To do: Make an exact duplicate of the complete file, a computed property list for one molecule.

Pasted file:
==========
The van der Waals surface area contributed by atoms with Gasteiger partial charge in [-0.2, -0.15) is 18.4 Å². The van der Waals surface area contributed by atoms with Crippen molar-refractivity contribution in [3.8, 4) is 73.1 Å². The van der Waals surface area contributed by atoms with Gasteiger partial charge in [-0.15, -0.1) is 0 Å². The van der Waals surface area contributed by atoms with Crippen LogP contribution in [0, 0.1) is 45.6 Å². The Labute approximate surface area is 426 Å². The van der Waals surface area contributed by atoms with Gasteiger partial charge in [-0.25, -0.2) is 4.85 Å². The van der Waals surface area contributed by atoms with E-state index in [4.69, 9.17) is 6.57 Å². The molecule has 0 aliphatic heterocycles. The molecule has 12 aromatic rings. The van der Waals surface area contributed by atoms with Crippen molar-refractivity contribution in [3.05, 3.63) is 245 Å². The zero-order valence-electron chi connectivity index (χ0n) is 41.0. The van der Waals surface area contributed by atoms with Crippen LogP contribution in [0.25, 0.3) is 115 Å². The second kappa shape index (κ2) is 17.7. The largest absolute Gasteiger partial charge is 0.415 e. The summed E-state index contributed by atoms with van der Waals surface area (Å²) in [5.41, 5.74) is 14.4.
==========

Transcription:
The van der Waals surface area contributed by atoms with Gasteiger partial charge in [-0.2, -0.15) is 18.4 Å². The van der Waals surface area contributed by atoms with Crippen molar-refractivity contribution in [3.8, 4) is 73.1 Å². The van der Waals surface area contributed by atoms with Gasteiger partial charge in [-0.15, -0.1) is 0 Å². The van der Waals surface area contributed by atoms with Crippen LogP contribution in [0, 0.1) is 45.6 Å². The Labute approximate surface area is 426 Å². The van der Waals surface area contributed by atoms with Gasteiger partial charge in [-0.25, -0.2) is 4.85 Å². The van der Waals surface area contributed by atoms with E-state index in [4.69, 9.17) is 6.57 Å². The molecule has 0 aliphatic heterocycles. The molecule has 12 aromatic rings. The van der Waals surface area contributed by atoms with Crippen molar-refractivity contribution in [3.05, 3.63) is 245 Å². The zero-order valence-electron chi connectivity index (χ0n) is 41.0. The van der Waals surface area contributed by atoms with Crippen LogP contribution in [0.25, 0.3) is 115 Å². The second kappa shape index (κ2) is 17.7. The largest absolute Gasteiger partial charge is 0.415 e. The summed E-state index contributed by atoms with van der Waals surface area (Å²) in [5.41, 5.74) is 14.4.